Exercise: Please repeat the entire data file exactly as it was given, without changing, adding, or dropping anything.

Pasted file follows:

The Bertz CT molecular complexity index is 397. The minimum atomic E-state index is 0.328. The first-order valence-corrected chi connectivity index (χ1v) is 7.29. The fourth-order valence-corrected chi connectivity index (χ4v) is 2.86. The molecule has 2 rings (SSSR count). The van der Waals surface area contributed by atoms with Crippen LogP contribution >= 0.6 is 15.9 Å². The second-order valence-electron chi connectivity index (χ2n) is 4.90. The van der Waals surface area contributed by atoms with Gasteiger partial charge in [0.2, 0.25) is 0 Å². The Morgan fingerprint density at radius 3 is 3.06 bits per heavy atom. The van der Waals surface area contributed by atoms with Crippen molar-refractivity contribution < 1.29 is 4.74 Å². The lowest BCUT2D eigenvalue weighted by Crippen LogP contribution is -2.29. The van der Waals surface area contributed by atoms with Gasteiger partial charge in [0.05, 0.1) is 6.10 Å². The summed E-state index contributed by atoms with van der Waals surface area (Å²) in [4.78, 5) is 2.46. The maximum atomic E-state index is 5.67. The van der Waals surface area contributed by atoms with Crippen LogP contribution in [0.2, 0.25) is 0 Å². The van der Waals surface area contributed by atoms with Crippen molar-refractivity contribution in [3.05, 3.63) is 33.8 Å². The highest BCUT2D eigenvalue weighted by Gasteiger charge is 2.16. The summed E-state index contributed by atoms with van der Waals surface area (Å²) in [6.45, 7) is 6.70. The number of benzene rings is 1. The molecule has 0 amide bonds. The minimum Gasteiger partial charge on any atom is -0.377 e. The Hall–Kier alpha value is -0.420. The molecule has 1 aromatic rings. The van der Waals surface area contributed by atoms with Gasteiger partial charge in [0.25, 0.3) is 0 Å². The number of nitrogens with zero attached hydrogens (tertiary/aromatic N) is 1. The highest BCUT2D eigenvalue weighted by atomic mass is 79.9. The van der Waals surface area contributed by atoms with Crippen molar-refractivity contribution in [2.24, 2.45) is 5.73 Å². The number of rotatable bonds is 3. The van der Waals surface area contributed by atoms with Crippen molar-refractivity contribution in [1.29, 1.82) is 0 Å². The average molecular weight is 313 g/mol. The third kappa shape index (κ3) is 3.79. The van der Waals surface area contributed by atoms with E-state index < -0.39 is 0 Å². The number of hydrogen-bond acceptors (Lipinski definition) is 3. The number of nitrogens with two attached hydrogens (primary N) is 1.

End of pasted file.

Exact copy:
The Bertz CT molecular complexity index is 397. The minimum atomic E-state index is 0.328. The first-order valence-corrected chi connectivity index (χ1v) is 7.29. The fourth-order valence-corrected chi connectivity index (χ4v) is 2.86. The molecule has 2 rings (SSSR count). The van der Waals surface area contributed by atoms with Crippen LogP contribution >= 0.6 is 15.9 Å². The second-order valence-electron chi connectivity index (χ2n) is 4.90. The van der Waals surface area contributed by atoms with Gasteiger partial charge in [0.2, 0.25) is 0 Å². The Morgan fingerprint density at radius 3 is 3.06 bits per heavy atom. The van der Waals surface area contributed by atoms with Crippen molar-refractivity contribution < 1.29 is 4.74 Å². The lowest BCUT2D eigenvalue weighted by Crippen LogP contribution is -2.29. The van der Waals surface area contributed by atoms with Gasteiger partial charge in [0.05, 0.1) is 6.10 Å². The summed E-state index contributed by atoms with van der Waals surface area (Å²) in [4.78, 5) is 2.46. The maximum atomic E-state index is 5.67. The van der Waals surface area contributed by atoms with Crippen LogP contribution in [0.2, 0.25) is 0 Å². The van der Waals surface area contributed by atoms with Crippen molar-refractivity contribution in [3.05, 3.63) is 33.8 Å². The highest BCUT2D eigenvalue weighted by Gasteiger charge is 2.16. The summed E-state index contributed by atoms with van der Waals surface area (Å²) in [6.45, 7) is 6.70. The number of benzene rings is 1. The molecule has 0 amide bonds. The minimum Gasteiger partial charge on any atom is -0.377 e. The Hall–Kier alpha value is -0.420. The molecule has 1 aromatic rings. The van der Waals surface area contributed by atoms with Gasteiger partial charge in [0.25, 0.3) is 0 Å². The number of nitrogens with zero attached hydrogens (tertiary/aromatic N) is 1. The highest BCUT2D eigenvalue weighted by atomic mass is 79.9. The van der Waals surface area contributed by atoms with Crippen molar-refractivity contribution in [2.24, 2.45) is 5.73 Å². The number of rotatable bonds is 3. The van der Waals surface area contributed by atoms with Crippen molar-refractivity contribution in [1.29, 1.82) is 0 Å². The average molecular weight is 313 g/mol. The third kappa shape index (κ3) is 3.79. The van der Waals surface area contributed by atoms with E-state index < -0.39 is 0 Å². The number of hydrogen-bond acceptors (Lipinski definition) is 3. The number of nitrogens with two attached hydrogens (primary N) is 1.